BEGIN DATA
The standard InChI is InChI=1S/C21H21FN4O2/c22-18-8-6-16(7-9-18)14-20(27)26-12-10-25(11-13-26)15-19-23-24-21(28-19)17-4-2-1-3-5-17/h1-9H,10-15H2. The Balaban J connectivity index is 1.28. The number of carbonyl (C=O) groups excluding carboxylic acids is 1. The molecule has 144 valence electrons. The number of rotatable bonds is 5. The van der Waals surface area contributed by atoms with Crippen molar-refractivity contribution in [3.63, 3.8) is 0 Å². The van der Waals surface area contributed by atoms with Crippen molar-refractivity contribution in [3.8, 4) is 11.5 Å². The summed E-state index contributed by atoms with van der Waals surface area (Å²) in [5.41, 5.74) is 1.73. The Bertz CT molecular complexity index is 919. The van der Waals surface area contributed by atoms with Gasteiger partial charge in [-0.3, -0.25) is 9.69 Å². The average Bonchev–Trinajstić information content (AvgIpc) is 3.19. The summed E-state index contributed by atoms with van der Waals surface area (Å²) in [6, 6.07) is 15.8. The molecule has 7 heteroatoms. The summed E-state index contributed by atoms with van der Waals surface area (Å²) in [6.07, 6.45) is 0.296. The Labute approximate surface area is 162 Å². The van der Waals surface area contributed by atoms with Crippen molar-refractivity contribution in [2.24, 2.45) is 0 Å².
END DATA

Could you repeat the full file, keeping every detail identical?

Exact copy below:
The standard InChI is InChI=1S/C21H21FN4O2/c22-18-8-6-16(7-9-18)14-20(27)26-12-10-25(11-13-26)15-19-23-24-21(28-19)17-4-2-1-3-5-17/h1-9H,10-15H2. The Balaban J connectivity index is 1.28. The number of carbonyl (C=O) groups excluding carboxylic acids is 1. The molecule has 144 valence electrons. The number of rotatable bonds is 5. The van der Waals surface area contributed by atoms with Crippen molar-refractivity contribution in [3.63, 3.8) is 0 Å². The van der Waals surface area contributed by atoms with Crippen molar-refractivity contribution in [3.8, 4) is 11.5 Å². The summed E-state index contributed by atoms with van der Waals surface area (Å²) in [5.41, 5.74) is 1.73. The Bertz CT molecular complexity index is 919. The van der Waals surface area contributed by atoms with Gasteiger partial charge in [-0.3, -0.25) is 9.69 Å². The average Bonchev–Trinajstić information content (AvgIpc) is 3.19. The summed E-state index contributed by atoms with van der Waals surface area (Å²) in [6, 6.07) is 15.8. The molecule has 7 heteroatoms. The summed E-state index contributed by atoms with van der Waals surface area (Å²) in [6.07, 6.45) is 0.296. The Labute approximate surface area is 162 Å². The van der Waals surface area contributed by atoms with Crippen molar-refractivity contribution in [2.24, 2.45) is 0 Å².